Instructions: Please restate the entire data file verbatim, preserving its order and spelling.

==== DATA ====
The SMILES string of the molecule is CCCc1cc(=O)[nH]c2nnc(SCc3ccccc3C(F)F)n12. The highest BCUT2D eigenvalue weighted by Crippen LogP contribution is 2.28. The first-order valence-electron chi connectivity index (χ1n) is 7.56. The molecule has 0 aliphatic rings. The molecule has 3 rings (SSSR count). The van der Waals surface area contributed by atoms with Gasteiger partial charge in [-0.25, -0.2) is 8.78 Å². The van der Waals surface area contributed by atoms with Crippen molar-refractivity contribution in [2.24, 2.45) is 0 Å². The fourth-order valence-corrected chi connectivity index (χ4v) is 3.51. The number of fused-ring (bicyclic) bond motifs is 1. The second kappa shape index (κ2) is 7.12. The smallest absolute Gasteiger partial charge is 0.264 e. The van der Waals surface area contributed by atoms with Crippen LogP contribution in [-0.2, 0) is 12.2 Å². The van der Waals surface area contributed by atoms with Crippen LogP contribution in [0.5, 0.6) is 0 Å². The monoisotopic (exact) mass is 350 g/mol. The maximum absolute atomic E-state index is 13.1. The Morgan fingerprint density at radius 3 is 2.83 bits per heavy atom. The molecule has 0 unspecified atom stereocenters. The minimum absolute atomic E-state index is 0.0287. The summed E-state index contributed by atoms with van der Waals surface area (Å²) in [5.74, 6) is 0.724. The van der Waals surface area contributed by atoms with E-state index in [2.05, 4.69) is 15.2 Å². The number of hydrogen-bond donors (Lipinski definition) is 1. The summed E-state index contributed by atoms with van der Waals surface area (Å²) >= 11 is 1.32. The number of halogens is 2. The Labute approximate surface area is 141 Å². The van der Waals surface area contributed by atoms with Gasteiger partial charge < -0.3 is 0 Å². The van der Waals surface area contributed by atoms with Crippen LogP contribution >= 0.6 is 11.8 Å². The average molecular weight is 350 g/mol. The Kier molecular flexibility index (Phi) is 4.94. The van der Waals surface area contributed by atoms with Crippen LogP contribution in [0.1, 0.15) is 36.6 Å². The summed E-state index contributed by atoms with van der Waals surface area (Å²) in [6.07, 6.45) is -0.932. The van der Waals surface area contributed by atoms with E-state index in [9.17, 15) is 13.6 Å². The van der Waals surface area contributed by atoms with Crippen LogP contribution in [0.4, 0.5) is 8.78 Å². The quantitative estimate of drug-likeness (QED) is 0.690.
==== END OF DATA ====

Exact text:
The SMILES string of the molecule is CCCc1cc(=O)[nH]c2nnc(SCc3ccccc3C(F)F)n12. The highest BCUT2D eigenvalue weighted by Crippen LogP contribution is 2.28. The first-order valence-electron chi connectivity index (χ1n) is 7.56. The molecule has 0 aliphatic rings. The molecule has 3 rings (SSSR count). The van der Waals surface area contributed by atoms with Gasteiger partial charge in [-0.25, -0.2) is 8.78 Å². The van der Waals surface area contributed by atoms with Crippen molar-refractivity contribution in [2.24, 2.45) is 0 Å². The fourth-order valence-corrected chi connectivity index (χ4v) is 3.51. The number of fused-ring (bicyclic) bond motifs is 1. The second kappa shape index (κ2) is 7.12. The smallest absolute Gasteiger partial charge is 0.264 e. The van der Waals surface area contributed by atoms with Crippen LogP contribution in [-0.2, 0) is 12.2 Å². The van der Waals surface area contributed by atoms with Crippen LogP contribution in [0.5, 0.6) is 0 Å². The monoisotopic (exact) mass is 350 g/mol. The maximum absolute atomic E-state index is 13.1. The Morgan fingerprint density at radius 3 is 2.83 bits per heavy atom. The molecule has 0 unspecified atom stereocenters. The minimum absolute atomic E-state index is 0.0287. The summed E-state index contributed by atoms with van der Waals surface area (Å²) in [5.74, 6) is 0.724. The van der Waals surface area contributed by atoms with E-state index in [2.05, 4.69) is 15.2 Å². The number of hydrogen-bond donors (Lipinski definition) is 1. The summed E-state index contributed by atoms with van der Waals surface area (Å²) >= 11 is 1.32. The number of halogens is 2. The Labute approximate surface area is 141 Å². The van der Waals surface area contributed by atoms with Gasteiger partial charge < -0.3 is 0 Å². The van der Waals surface area contributed by atoms with Crippen LogP contribution >= 0.6 is 11.8 Å². The average molecular weight is 350 g/mol. The Kier molecular flexibility index (Phi) is 4.94. The van der Waals surface area contributed by atoms with Crippen LogP contribution in [0.1, 0.15) is 36.6 Å². The summed E-state index contributed by atoms with van der Waals surface area (Å²) in [6.07, 6.45) is -0.932. The van der Waals surface area contributed by atoms with E-state index in [9.17, 15) is 13.6 Å². The van der Waals surface area contributed by atoms with Crippen LogP contribution in [0.4, 0.5) is 8.78 Å². The quantitative estimate of drug-likeness (QED) is 0.690.